Mbodj v. Mukasey

Filing 920080109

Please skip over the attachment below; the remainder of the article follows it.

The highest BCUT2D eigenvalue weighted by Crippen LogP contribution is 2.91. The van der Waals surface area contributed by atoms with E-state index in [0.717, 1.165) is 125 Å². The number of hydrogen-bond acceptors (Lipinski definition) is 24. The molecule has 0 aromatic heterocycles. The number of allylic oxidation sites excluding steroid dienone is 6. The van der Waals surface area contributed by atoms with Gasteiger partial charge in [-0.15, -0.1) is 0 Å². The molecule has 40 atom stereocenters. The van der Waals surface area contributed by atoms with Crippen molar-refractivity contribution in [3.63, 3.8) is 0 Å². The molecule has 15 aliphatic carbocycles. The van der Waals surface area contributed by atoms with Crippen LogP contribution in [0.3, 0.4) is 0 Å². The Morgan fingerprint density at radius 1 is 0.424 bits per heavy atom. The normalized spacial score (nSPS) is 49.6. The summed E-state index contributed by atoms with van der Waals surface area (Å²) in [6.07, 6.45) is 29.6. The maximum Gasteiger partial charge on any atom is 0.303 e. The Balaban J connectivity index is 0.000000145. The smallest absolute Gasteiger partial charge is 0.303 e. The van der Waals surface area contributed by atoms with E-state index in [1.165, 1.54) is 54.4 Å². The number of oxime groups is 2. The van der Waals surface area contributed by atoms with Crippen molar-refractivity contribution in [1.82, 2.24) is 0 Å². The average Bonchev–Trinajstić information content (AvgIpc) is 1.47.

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NOT RECOMMENDED FOR FULL-TEXT PUBLICATION File Name: 08a0025n.06 Filed: January 9, 2008 No. 06-4381 UNITED STATES COURT OF APPEALS FOR THE SIXTH CIRCUIT HAYMOUT SAMBA MBODJ, Petitioner, v. MICHAEL B. MUKASEY, Attorney General of the United States, Respondent. / ON APPEAL FROM THE BOARD OF IMMIGRATION APPEALS BEFORE: KENNEDY, MARTIN, and CLAY, Circuit Judges. CLAY, Circuit Judge. Petitioner Haymout Samba Mbodj seeks review of the Board of Immigration Appeals' September 26, 2006 decision upholding the immigration judge's denial of his application for asylum pursuant to 8 U.S.C. 1158(a), withholding of removal pursuant to 241(b)(3) of the Immigration and Nationality Act ("INA"), 8 U.S.C. 1231(b)(3), and withholding of removal under the Convention Against Torture. For the reasons stated below, we DENY the petition for review. BACKGROUND No. 06-4381 Mbodj is a native Mauritanian whose asylum claim is based on his fear that he will be tortured and possibly killed in Mauritania due to his Fulani ethnicity. He claims that he arrived in the United States on July 9, 2002 using a fraudulent passport. On November 25, 2002, Mbodj applied for asylum and withholding of removal pursuant to 241(b)(3) of the INA, 8 U.S.C. 1231(b)(3), and the Convention Against Torture. Mbodj's case was referred to the Immigration Court and heard by an immigration judge on April 5, 2005. At the hearing, Mbodj testified that he was arrested by Mauritanian soldiers on June 15, 1989 and was kept in jail until July 17, 1989. He claimed that the arrest occurred as a result of his cultural activities related to the Fulani ethnic group such as teaching the Pular language. Mbodj testified that upon his arrest police questioned him as to his involvement with various political movements. The soldiers subsequently deported him to Senegal. Around this time the Mauritanian government expelled thousands of ethnic Fulanis, claiming that they were actually Senegalese and not Mauritanian. Mbodj further testified regarding his life in Senegal. According to his testimony, he joined his wife and children (who had been deported at the time of his arrest) at a refugee camp in Thilogne, Senegal. He then began working in Dakar, Senegal and remained there until 2002. Mbodj claimed that the reason for his departure from Senegal was the Senegalese government's effort to repatriate native Mauritanians, many of whom had been deported at the time he was expelled from Mauritania. Mbodj testified that he was afraid to return to Mauritania because people who had tried to return in the early 1990s had been persecuted upon their return and because the government continued to 2 No. 06-4381 persecute journalists and political activists. Mbodj claimed that if he returned he would assert his rights, and as a result he could be arrested, jailed or killed. At the immigration hearing, the government attorney asked Mbodj about his arrival in the United States. Mbodj testified that he used a passport with his picture but someone else's name on it. Mbodj testified to the name that was on the passport with some uncertainty and couldn't remember the country of the passport. Mbodj claimed that a guard took the passport, I-94, and plane ticket from him at the airport. When questioned about the rest of his family, Mbodj stated that his wife and two of his children remained in Senegal. The other three children were in school in France. He testified that the children in France had Senegalese passports but that none of the family members were Senegalese citizens. Mbodj explained his children's passports by suggesting that the passports were given to them as a favor from the Senegalese government since they were good enough students to get admitted to French schools. The immigration judge in an oral decision denied Mbodj asylum and withholding of removal. The judge based his decision on findings that Mbodj could return to Senegal or Mauritania and that Mbodj had not proven that his asylum application was filed within a year of his entry into the United States. Mbodj filed a timely appeal to the Board of Immigration Appeals ("BIA"). On appeal to the BIA, Mbodj raised substantially the same claims that he raises in his petition for review to this Court. He claimed that the immigration judge erred in finding that Mbodj could reenter Mauritania, that Mbodj was firmly resettled, and that Mbodj's asylum application was untimely. 3 No. 06-4381 The BIA dismissed his appeal. In its opinion, the BIA acknowledged that the immigration judge had not made an explicit credibility determination but stated that even if Mbodj was deemed credible, he did not meet "his burden of establishing eligibility for relief." The BIA found no clear error regarding the immigration judge's determination that Mbodj was eligible to return to Mauritania, and the BIA found it unnecessary to reach the issue of firm resettlement in Senegal. ANALYSIS I. The government asserts that we have no jurisdiction over Mbodj's asylum claim. We generally lack jurisdiction to review the BIA's determination that an asylum application is timebarred. 8 U.S.C. 1158(a)(3). Despite this statutory restriction, pursuant to the Real ID Act, we may review "constitutional claims or questions of law" arising in immigration decisions that are otherwise unreviewable. 8 U.S.C. 1252(a)(2)(D). Almuhtaseb v. Gonzales, 453 F.3d 743, 747 n.1 (6th Cir. 2006). We have held that 1158(a)(3) bars appellate "review of asylum applications denied for untimeliness only when the appeal seeks review of discretionary or factual questions, but not when the appeal seeks review of constitutional claims or matters of statutory construction." Id. at 748; Shkulaku-Purballori v. Mukasey, No. 06-4062, slip op. at 2-3 (6th Cir. Dec. 19, 2007). As a result, we must make "a particularized inquiry into the nature of a petitioner's claim . . . to determine whether [we have] jurisdiction to review a denial of an asylum application based on timeliness." Almuhtaseb, 453 F.3d at 748. 4 No. 06-4381 In this case, we have jurisdiction to review the denial of Mbodj's asylum application because Mbodj raises a constitutional claim regarding an alleged violation of his right to due process. Mbodj claims the immigration judge imposed upon him an insurmountable burden of proof by deeming his testimony insufficient to satisfy the clear and convincing evidence standard for proving the timeliness of his asylum application. "[A]llegations of due process violations in removal hearings are reviewed de novo." Hassan v. Gonzales, 403 F.3d 429, 436 (6th Cir. 2005). Mbodj argues that the immigration judge misconstrued the law by requiring evidence beyond Mbodj's testimony to corroborate his claimed date of entry. He claims that this requirement of corroborating evidence created an insurmountable burden for his asylum claim and resulted in a denial of due process. The government counters that since there was a reasoned basis for the immigration judge's determination that Mbodj's asylum application was untimely, there was no due process violation. An asylum seeker has a Fifth Amendment right to due process in removal hearings. Hassan v. Gonzales, 403 F.3d at 436. "A violation of due process occurs when the proceeding was so fundamentally unfair that the alien was prevented from reasonably presenting his case." Id. (quoting Ladha v. INS, 215 F.3d 889, 904 (9th Cir. 2000)). Thus, Mbodj must show that the immigration judge's corroboration requirement denied him a "full and fair hearing." Id. Mbodj had the burden to prove "by clear and convincing evidence" that his application for asylum was filed within a year of his entry in the United States. 8 U.S.C. 1158(a)(2)(B). The immigration judge found Mbodj's application untimely because Mbodj had not proven his date of entry by clear and convincing evidence. In making this determination, the judge stated: "[o]ther than 5 No. 06-4381 his own testimony regarding his date of arrival, we have no evidence whatsoever." (J.A. 23.) However, the immigration judge made no specific findings regarding the credibility of Mbodj's testimony about the date of his arrival in the United States. On appeal, the BIA took note of this omission but found that even if Mbodj's testimony was credible, he had not met his burden to prove by clear and convincing evidence that his asylum application was timely. Mbodj claims that this decision improperly imposed upon him the burden of producing corroborating evidence regardless of his credibility. However, Mbodj's argument is foreclosed by this Court's precedent. The regulations governing asylum hearings state that "[t]he testimony of the applicant, if credible, may be sufficient to sustain the burden of proof without corroboration." 8 C.F.R. 208.13 (a), 208.16(b). The BIA has clarified that "where an alien's testimony is the only evidence available, it can suffice where the testimony is believable, consistent, and sufficiently detailed to provide a plausible and coherent account of the basis of the alien's alleged fear." In re M-D-, 21 I. & N. Dec. 1180, 1182 (BIA 1998). However, the BIA also requires corroborating evidence or an explanation for its absence "where it is reasonable to expect corroborating evidence for certain alleged facts pertaining to the specifics of an applicant's claim." In re S-M-J-, 21 I. & N. Dec. 722, 725 (BIA 1997). "The absence of such corroborating evidence can lead to a finding that an applicant has failed to meet her burden of proof." Id. at 725-26. Although the Ninth Circuit has rejected this corroboration rule when an asylum applicant has been determined to be credible, Ladha, 215 F.3d at 901, we have expressly approved the BIA's corroboration rule regardless of the credibility of the asylum applicant. Dorosh v. Ashcroft, 398 F.3d 379, 382 (6th Cir. 2004). 6 No. 06-4381 Despite the persuasiveness of Mbodj's argument that testimony that is deemed credible should be sufficient to satisfy his evidentiary burden, Sixth Circuit precedent clearly states the contrary. Thus, Mbodj's due process claim is without merit since the decisions of the BIA and the immigration judge did not deny Mbodj a "full and fair hearing." As a result, the immigration judge's denial of Mbodj's asylum application due to Mbodj's failure to prove the timeliness of his application by clear and convincing evidence must stand. II. We will not address the immigration judge's denial of withholding of removal pursuant to the INA and the Convention Against Torture since Mbodj waives these arguments in his brief by only discussing his asylum claims, Shkabari v. Gonzales, 427 F.3d 324, 327 n.1 (6th Cir. 2005), and by stating that the untimeliness issue is dispositive of all his claims. (Pet. Reply Br. at 4.) Petitioner's statement constitutes an implicit waiver of his remaining claims since there is no time bar for withholding of removal claims. See 8 C.F.R. 208.16(c)(2). CONCLUSION For the foregoing reasons we DENY Mbodj's petition for review of the BIA's denial of his application for asylum and withholding of removal. 7